The act does not constitute a delegation or bargaining away to the union of the legislative power of the public body, and therefore does no violence to City of Springfield v. Clouse, [citation omitted] because the prior discretion in the legislative body to adopt, modify or reject outright the results of the discussions is untouched. The public employer is not required to agree but is required only to "meet, confer and discuss."

Id. See also Sumpter v. City of Moberly, 645 S.W.2d 359, 361-62 (Mo. banc 1982).

Here, during discussions on the fair share proposal, union presented board with "explanations of the nature and operation of fair share fee provisions...." Also, union provided board with its "own internal fair share objection appeals procedures."

Following the discussions, board voted to approve the fair share proposal. The proposal was then incorporated into board's policy statement.

The record establishes that union and board followed the procedure required by § 105.520. Moreover, union does not determine the fair share fee. Instead, it submits proposals to board, who is then free to adopt, modify, or reject these proposals. Nothing in the fair share provision limits board's discretion to determine whether union's proposals are appropriate. Point denied.

IV. Wage Assignment

For their fourth point, plaintiffs contend that the trial court erred in granting summary judgment because the "deduction of fair share fees from [plaintiffs'] wages without their written authorization" violates § 432.030.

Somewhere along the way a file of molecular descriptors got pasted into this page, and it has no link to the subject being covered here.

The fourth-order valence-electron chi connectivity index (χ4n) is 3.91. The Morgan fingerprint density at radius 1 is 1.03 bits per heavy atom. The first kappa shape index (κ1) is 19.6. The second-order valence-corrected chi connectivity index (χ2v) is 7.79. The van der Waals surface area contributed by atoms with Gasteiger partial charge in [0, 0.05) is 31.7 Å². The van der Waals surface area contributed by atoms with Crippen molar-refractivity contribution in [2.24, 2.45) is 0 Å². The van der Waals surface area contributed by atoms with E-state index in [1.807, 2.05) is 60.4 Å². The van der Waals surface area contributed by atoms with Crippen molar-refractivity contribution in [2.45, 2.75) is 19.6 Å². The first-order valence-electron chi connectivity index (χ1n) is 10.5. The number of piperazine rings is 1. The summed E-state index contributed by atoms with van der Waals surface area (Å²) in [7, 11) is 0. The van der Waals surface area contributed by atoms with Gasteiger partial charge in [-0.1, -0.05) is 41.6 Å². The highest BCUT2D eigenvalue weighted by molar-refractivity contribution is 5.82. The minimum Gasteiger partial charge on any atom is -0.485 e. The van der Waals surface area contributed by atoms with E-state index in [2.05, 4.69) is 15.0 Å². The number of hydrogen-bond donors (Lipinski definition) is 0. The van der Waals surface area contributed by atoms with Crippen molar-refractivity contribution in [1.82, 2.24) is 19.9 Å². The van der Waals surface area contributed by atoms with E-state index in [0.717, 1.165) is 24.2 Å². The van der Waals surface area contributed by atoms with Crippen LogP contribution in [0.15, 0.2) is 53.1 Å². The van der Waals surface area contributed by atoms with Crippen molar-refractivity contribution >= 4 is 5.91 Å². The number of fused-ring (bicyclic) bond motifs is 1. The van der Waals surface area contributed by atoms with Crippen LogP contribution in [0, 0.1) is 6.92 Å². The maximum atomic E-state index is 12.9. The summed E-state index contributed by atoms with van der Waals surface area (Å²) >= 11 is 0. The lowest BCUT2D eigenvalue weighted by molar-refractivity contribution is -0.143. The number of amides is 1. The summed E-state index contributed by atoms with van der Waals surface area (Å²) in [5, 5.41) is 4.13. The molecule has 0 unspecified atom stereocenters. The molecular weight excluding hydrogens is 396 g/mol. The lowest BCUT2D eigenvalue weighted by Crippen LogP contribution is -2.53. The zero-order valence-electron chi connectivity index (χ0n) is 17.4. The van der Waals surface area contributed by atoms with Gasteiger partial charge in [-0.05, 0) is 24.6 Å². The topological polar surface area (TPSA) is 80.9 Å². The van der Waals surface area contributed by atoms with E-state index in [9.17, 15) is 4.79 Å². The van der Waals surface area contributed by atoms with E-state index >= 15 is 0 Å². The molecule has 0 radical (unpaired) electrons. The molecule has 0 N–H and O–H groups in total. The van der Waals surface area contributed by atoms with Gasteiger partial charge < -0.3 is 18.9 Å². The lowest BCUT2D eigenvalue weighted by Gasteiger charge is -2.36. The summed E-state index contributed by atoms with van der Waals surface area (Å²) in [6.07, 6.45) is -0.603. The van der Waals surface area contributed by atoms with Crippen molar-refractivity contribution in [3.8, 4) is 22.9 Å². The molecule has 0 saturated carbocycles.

Section 432.030 states:

All assignments of wages, salaries or earnings must be in writing with the correct date of the assignment and the amount assigned and the name or names of the party or parties owing the wages, salaries and earnings so assigned; and all assignments of wages, salaries and earnings, not earned at the time the assignment is made, shall be null and void.

An assignment is a voluntary act between an assignor and assignee. Farmers Ins. Co., Inc. v. Effertz, 795 S.W.2d 424, 426 (Mo.App.W.D.1990). "It divests the assignor of all interest in the thing assigned, and vests the same in the assignee." Id.

Here, the mandatory wage deduction, pursuant to the fair share provision, is not a *169 voluntary act. Instead, it occurs automatically to prevent the problem of "free riders."

Further, the "purposes of Section 432.030 are to `protect ... the unfortunate and improvident from the unscrupulous and overreaching,' and `to protect wage earners against their own recklessness and from ... dishonest money lenders.'" Brinley v. Karnes, 595 S.W.2d 465, 467 (Mo.App.E.D. 1980) (citations omitted); see also General American Life Ins. Co. v. Isabell, 523 S.W.2d 616, 618 (Mo.App.E.D.1975). The policy behind § 432.030 is inapplicable to this case. The deductions of fair share fees are not "assignments of wages" within the meaning of § 432.030. Point denied.

The trial court's judgment is affirmed.[3]



[1] In Strunk v. Hahn, 797 S.W.2d 536, 543 (Mo. App.S.D.1990), the issue was raised but not reached.

[2] All statutory references are to RSMo 1986, unless otherwise indicated.

[3] Respondents' motion to strike portions of appellants' brief was ordered taken with the case.

It is overruled and denied.